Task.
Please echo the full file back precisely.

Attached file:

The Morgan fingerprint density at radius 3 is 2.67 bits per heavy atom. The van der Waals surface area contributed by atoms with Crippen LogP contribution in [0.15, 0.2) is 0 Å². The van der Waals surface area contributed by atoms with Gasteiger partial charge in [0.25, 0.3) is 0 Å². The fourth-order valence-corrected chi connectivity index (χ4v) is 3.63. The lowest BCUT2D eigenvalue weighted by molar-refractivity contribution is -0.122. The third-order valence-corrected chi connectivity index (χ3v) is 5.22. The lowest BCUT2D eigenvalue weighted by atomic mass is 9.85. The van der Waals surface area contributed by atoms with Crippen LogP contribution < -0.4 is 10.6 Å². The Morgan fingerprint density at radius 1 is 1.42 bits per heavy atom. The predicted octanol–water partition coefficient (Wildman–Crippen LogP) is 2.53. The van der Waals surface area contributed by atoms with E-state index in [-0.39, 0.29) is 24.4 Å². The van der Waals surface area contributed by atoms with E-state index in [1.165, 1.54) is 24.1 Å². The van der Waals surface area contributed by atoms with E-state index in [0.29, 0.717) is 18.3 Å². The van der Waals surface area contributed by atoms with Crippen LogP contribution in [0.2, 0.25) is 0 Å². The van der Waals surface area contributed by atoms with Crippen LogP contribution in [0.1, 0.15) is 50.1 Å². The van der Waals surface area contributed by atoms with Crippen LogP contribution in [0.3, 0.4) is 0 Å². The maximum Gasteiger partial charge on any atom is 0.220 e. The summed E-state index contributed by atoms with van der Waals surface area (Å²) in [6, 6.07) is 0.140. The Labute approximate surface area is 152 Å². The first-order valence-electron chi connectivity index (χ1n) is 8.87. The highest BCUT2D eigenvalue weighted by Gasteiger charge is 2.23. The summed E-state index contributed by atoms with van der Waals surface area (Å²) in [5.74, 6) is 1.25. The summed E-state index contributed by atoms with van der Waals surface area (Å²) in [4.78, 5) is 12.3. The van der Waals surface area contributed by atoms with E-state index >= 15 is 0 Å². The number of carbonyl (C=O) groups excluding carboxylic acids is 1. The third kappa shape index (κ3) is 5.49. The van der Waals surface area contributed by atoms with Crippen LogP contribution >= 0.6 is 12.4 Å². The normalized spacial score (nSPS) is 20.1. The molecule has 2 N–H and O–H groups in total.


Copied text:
The Morgan fingerprint density at radius 3 is 2.67 bits per heavy atom. The van der Waals surface area contributed by atoms with Crippen LogP contribution in [0.15, 0.2) is 0 Å². The van der Waals surface area contributed by atoms with Gasteiger partial charge in [0.25, 0.3) is 0 Å². The fourth-order valence-corrected chi connectivity index (χ4v) is 3.63. The lowest BCUT2D eigenvalue weighted by molar-refractivity contribution is -0.122. The third-order valence-corrected chi connectivity index (χ3v) is 5.22. The lowest BCUT2D eigenvalue weighted by atomic mass is 9.85. The van der Waals surface area contributed by atoms with Crippen LogP contribution < -0.4 is 10.6 Å². The Morgan fingerprint density at radius 1 is 1.42 bits per heavy atom. The predicted octanol–water partition coefficient (Wildman–Crippen LogP) is 2.53. The van der Waals surface area contributed by atoms with E-state index in [-0.39, 0.29) is 24.4 Å². The van der Waals surface area contributed by atoms with E-state index in [1.165, 1.54) is 24.1 Å². The van der Waals surface area contributed by atoms with E-state index in [0.29, 0.717) is 18.3 Å². The van der Waals surface area contributed by atoms with Crippen LogP contribution in [0.2, 0.25) is 0 Å². The van der Waals surface area contributed by atoms with Crippen LogP contribution in [0.1, 0.15) is 50.1 Å². The van der Waals surface area contributed by atoms with Crippen LogP contribution in [0.3, 0.4) is 0 Å². The maximum Gasteiger partial charge on any atom is 0.220 e. The summed E-state index contributed by atoms with van der Waals surface area (Å²) in [6, 6.07) is 0.140. The Labute approximate surface area is 152 Å². The first-order valence-electron chi connectivity index (χ1n) is 8.87. The highest BCUT2D eigenvalue weighted by Gasteiger charge is 2.23. The summed E-state index contributed by atoms with van der Waals surface area (Å²) in [5.74, 6) is 1.25. The summed E-state index contributed by atoms with van der Waals surface area (Å²) in [4.78, 5) is 12.3. The van der Waals surface area contributed by atoms with E-state index >= 15 is 0 Å². The number of carbonyl (C=O) groups excluding carboxylic acids is 1. The third kappa shape index (κ3) is 5.49. The van der Waals surface area contributed by atoms with Crippen LogP contribution >= 0.6 is 12.4 Å². The normalized spacial score (nSPS) is 20.1. The molecule has 2 N–H and O–H groups in total.